Gould Solutions

By Natalie Lafferty ’22

So that begs the question, what is to be done? The main goal of the project was to make the library a “congenial, comfortable, and inviting environment…attractive in its ambiance and ample enough in variety and quality of seating to serve all of our students who may wish to work in it.” What Carleton decided to do was incorporate more single-person study areas, as indicated on the survey, as well as group study areas, such as study rooms and larger tables. Helping this was also the inclusion of flexible seating and furniture used for a multitude for purposes. In addition, there was a focus on natural light, with many of the single-person study spaces moved next to windows.

In terms of the floor plan, there were multiple proposed plans outlining either renovations, expansions, or combinations of the above. One of the plans included renovating only the existing library by fixing the heating and cooling, roof, and energy conservation. This plan was the cheapest option and required the least construction, but placed limits on the physical use of the space. The second plan consisted of the renovations as well as utilizing Scoville, adding an additional 18,000 square feet. In this plan, the basement of Scoville would be used to store low-use materials, the main floor would house the college archives and a media center, with 2,000 volumes in stacks on the second floor. Of course, this plan gave the library more square footage, but the library would be even more decentralized. At this point, the school was struggling to staff the science library in Mudd Hall and the separation of the collection could be problematic for a school the size of Carleton. The third option was renovating and expanding the existing building, adding about 27,000-33,000 square feet, almost doubling the size of the existing building. The final option would be to demolish the original library and build a completely new one, allowing for complete freedom, but costing much more. 

In the end they chose to renovate and expand the library, adding to the south and west sides of the building. More specifically, they added to the fourth and third floors on the south side and all floors on the west side, creating a wrap-around addition. It cost 8 million dollars, adding a total of 50,000 square feet, but not a complete fifth floor as was considered in the planning phase. The fifth floor idea turned out to be a mezzanine addition to the south part of the fourth floor near the entrance. They also combined the reserve and circulation desks near the entrance, featuring clerestory fenestration to let in light. This tower serves as the lobby for the library with services in clear view upon entrance, logically marked access points, and an overall warm and inviting space. To the left upon entrance would be an area for browsing, now known as the Atheneum.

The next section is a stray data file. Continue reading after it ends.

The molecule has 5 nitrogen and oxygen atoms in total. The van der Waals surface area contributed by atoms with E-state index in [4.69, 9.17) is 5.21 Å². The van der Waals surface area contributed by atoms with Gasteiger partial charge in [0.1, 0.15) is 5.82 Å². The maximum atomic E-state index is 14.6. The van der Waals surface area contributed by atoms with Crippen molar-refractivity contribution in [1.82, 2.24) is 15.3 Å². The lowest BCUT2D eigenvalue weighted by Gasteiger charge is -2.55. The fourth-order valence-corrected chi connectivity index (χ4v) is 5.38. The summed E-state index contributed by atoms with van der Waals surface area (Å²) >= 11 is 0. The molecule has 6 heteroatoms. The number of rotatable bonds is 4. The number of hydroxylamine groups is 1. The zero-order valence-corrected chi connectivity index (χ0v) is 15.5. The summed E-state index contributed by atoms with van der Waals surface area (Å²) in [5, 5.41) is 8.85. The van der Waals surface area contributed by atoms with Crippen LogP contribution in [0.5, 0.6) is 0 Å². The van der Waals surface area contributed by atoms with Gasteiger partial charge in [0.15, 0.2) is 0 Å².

The exterior and position on campus was also in question as the library as it stood before the renovations was “timid” and “awkward” as described by the planning committee. As a result, it was believed the exterior must be at least two stories high above the entrance grade level. With that “gone then will be the image of moat and drawbridge, truncated facade and the visceral sense that the structure is slipping down the sloping terrain.” This paints a very negative image of the library as a structure, suggesting it was dwarfed by Leighton Hall and Laird Hall to its left and right. The original library was a box-like structure made out of limestone. To connect the Bald Spot to the library, a bridge was built as a walkway directly in front of the building. This caused the building to be set back from its neighbors, making it seem less important and meak. 

As a result, the library was extended forward to the south to put it more in line with the buildings on its axis. Yet, given all of these expansions, the planning committee wanted to avoid “visual encroachment” on Leighton, so they added a pedestrian walkway in between, allowing for campus traffic to flow to West Gym and other parts of the campus. To offset Skinner Memorial Chapel on the south side of the Bald Spot, they also included an overhang above the entrance, suggesting the library’s importance on the campus. They also added a new material to make the entrance stand out, yet connect to other buildings. By bringing in brick masonry the building resembled older buildings such as Burton Hall or Nourse Hall. At the same time, they incorporated the limestone used on the original building to provide accents and integrate the design with the existing part of the building.